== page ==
A total of 63 head of cattle died of suspected foot-and-mouth in the Shahrikhon District of Andizhan Region in eastern Uzbekistan in the past month, according to an Uzbek opposition web site. Tashkent has been reluctant to confront the livestock disease, increasing the chances of a wider outbreak, observers charge. According to the World Health Organization (WHO), foot-and-mouth is the most contagious of animal diseases. In animals it is recognised by acute fever, followed by the development of blisters in the mouth and on the feet. The disease also affects humans, but only rarely.

The Asian Development Bank(ADB) has approved a US $73.2 million loan to implement a project to restore the Amy Zang irrigation system, which provides five districts in the Surkhandarya Region of southern Uzbekistan with water, Uzbek newspaper Narodnoye Slovo, reported on Wednesday.

The irrigation system includes several pump stations on the Amu Darya river which pump water into about 96,800 ha of arable land. The repair work will radically change the situation in the region and make it possible to increase cotton and grain production.

Switzerland is promoting the production of organic cotton in southern Kyrgyzstan, by training farmers in "fertilizer-free" agriculture, Swissinfo reported on Tuesday. In turn, Swiss companies have been asked to purchase Kyrgyzstan's "bio-cotton" to help farmers fund their transition.

"Finally, I feel like a real farmer," Kurbashev Mirzaakim told Swissinfo. A former army officer who was given a plot of land by the Kyrgyzstan government when it privatised the country's collective farms in 1996, Mirzaakim spent the summer learning about organic cotton production. Along with around 20 other participants, he completed a course run by Swiss agronomists. The Swiss charity, Helvetas, is being financed by the Swiss Development Agency and the World Bank for its work in Kyrgyzstan.

The European Union (EU) has issued a statement welcoming the Kazakh leadership's decision to declare a moratorium on the death penalty. "The European Union considers that Kazakh President Nursultan Nazarbayev's decision is a significant step towards ensuring the protection of human rights in Kazakhstan and is a major contribution to the complete abolishment of capital punishment," the Kazakh Foreign Minister said in a press release Tuesday.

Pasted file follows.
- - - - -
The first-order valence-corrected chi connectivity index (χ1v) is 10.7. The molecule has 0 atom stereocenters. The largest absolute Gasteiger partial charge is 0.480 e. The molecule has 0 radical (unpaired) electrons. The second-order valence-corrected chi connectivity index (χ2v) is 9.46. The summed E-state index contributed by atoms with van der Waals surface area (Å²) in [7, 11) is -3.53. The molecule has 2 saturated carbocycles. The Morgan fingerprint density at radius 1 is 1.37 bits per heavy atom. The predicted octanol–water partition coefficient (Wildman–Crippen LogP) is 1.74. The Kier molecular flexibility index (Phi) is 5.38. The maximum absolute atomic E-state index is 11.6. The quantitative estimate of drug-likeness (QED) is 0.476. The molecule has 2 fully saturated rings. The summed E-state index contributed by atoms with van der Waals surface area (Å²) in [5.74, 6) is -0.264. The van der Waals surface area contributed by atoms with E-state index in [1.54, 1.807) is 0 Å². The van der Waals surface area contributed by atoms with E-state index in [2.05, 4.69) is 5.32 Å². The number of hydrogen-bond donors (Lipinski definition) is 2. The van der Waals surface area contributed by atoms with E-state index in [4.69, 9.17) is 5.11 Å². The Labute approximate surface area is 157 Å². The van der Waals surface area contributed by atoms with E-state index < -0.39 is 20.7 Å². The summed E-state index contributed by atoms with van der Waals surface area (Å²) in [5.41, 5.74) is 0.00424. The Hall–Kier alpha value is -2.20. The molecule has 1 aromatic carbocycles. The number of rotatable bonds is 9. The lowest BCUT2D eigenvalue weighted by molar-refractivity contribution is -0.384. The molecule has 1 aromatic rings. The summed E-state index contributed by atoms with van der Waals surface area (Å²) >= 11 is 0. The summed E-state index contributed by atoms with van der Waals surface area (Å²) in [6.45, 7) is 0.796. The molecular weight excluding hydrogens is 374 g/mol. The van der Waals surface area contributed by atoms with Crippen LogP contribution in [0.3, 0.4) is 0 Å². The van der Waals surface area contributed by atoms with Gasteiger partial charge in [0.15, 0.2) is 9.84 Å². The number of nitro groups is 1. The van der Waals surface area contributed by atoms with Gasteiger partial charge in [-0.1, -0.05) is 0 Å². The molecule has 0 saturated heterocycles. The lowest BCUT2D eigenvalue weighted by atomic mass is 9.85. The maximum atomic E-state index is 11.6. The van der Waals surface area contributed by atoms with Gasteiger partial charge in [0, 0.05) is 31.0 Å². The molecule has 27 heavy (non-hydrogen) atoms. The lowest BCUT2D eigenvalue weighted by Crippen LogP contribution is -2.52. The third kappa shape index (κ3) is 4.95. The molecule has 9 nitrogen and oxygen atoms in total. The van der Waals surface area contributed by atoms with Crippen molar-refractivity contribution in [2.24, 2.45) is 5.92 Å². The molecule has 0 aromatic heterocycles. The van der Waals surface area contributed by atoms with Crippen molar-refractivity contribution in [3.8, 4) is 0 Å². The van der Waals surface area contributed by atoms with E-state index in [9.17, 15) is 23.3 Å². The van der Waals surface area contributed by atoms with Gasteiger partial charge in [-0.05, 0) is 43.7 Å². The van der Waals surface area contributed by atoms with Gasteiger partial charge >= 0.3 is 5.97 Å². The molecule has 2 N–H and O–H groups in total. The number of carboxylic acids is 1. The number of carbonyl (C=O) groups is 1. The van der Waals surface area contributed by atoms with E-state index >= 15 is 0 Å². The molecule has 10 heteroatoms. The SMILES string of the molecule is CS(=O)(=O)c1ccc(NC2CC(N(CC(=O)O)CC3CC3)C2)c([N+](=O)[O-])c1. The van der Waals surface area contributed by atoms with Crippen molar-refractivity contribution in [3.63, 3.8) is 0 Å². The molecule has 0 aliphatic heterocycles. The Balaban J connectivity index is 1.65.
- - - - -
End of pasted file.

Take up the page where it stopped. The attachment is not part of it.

The ministry's press release said that the EU noted in the statement "with satisfaction" that the moratorium has come into force immediately and will be in effect until the death penalty has been completely abolished in Kazakhstan.The EU statement also says that abolishing capital punishment will increase the value of human dignity and promote "gradual" human rights development.

A senior rights activist in Uzbekistan charged Tuesday that torture by police and in prisons was increasing despite promises by the Uzbek president to look into such charges filed by the United Nations, AFP reported. "Torture was being conduct en masse and they are still using it today in criminal investigation units and prisons," Talib Yakubov, who heads the Uzbek Human Rights Society, told AFP. "Torture is a now a part of the nation's political policy," he said. "And it is the government's leaders who created this torture structure."
He said his organisation has sent several appeals to Uzbek President Islam Karimov - a key ally of the US campaign in Afghanistan - but has received no answer from his administration.

International rights groups have consistently charged that torture is widely used by law enforcement authorities in the Central Asian former Soviet republic. The United Nations' special repporteur on torture issued a report in April 2002 after visiting Uzbekistan, charging that abuses of prisoners in the republic was "systematic."

The secretary-general of Uzbekistan’s Birlik People's Movement Party, Vasila Inoyatova (also known as Vasila Inoyat) finally learned on Monday that the Justice Ministry had turned down the party's registration bid for the second time, Uzbek opposition magazine Harakat’s web site reported.

The justice ministry said registration had not been possible because not enough information had been provided about potential members and that an insufficient number of local branches had been submitted.


This article was produced by IRIN News while it was part of the United Nations Office for the Coordination of Humanitarian Affairs. Please send queries on copyright or liability to the UN. For more information: https://shop.un.org/rights-permissions

Share this article
Join the discussion

Support The New Humanitarian

Your support helps us deliver informative, accessible, independent journalism that you can trust and provides accountability to the millions of people affected by crises worldwide.

Donate